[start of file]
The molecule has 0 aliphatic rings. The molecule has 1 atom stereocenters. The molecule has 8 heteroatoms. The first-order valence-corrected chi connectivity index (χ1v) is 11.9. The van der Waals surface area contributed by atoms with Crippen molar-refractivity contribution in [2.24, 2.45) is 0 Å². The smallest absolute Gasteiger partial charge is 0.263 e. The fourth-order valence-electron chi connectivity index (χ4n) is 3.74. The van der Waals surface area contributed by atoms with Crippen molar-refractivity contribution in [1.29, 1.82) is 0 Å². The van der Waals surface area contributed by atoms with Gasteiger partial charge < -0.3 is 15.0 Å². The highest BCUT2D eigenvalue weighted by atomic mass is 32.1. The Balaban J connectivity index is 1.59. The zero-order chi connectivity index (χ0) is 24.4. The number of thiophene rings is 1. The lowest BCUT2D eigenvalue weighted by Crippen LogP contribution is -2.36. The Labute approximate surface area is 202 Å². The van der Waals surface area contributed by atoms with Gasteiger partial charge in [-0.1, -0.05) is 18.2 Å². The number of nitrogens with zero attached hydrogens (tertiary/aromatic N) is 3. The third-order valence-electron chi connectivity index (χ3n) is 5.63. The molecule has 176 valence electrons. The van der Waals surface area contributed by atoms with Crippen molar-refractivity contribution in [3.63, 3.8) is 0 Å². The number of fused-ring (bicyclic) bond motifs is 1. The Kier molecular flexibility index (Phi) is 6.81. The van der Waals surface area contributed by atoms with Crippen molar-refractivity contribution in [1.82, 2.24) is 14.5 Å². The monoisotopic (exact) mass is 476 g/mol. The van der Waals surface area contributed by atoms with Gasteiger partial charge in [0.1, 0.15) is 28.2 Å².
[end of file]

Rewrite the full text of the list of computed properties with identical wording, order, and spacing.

The molecule has 0 aliphatic rings. The molecule has 1 atom stereocenters. The molecule has 8 heteroatoms. The first-order valence-corrected chi connectivity index (χ1v) is 11.9. The van der Waals surface area contributed by atoms with Crippen molar-refractivity contribution in [2.24, 2.45) is 0 Å². The smallest absolute Gasteiger partial charge is 0.263 e. The fourth-order valence-electron chi connectivity index (χ4n) is 3.74. The van der Waals surface area contributed by atoms with Crippen molar-refractivity contribution in [1.29, 1.82) is 0 Å². The van der Waals surface area contributed by atoms with Gasteiger partial charge < -0.3 is 15.0 Å². The highest BCUT2D eigenvalue weighted by atomic mass is 32.1. The Balaban J connectivity index is 1.59. The zero-order chi connectivity index (χ0) is 24.4. The number of thiophene rings is 1. The lowest BCUT2D eigenvalue weighted by Crippen LogP contribution is -2.36. The Labute approximate surface area is 202 Å². The van der Waals surface area contributed by atoms with Gasteiger partial charge in [-0.1, -0.05) is 18.2 Å². The number of nitrogens with zero attached hydrogens (tertiary/aromatic N) is 3. The third-order valence-electron chi connectivity index (χ3n) is 5.63. The molecule has 176 valence electrons. The van der Waals surface area contributed by atoms with Crippen molar-refractivity contribution in [3.63, 3.8) is 0 Å². The number of fused-ring (bicyclic) bond motifs is 1. The Kier molecular flexibility index (Phi) is 6.81. The van der Waals surface area contributed by atoms with Crippen molar-refractivity contribution in [1.82, 2.24) is 14.5 Å². The monoisotopic (exact) mass is 476 g/mol. The van der Waals surface area contributed by atoms with Gasteiger partial charge in [0.1, 0.15) is 28.2 Å².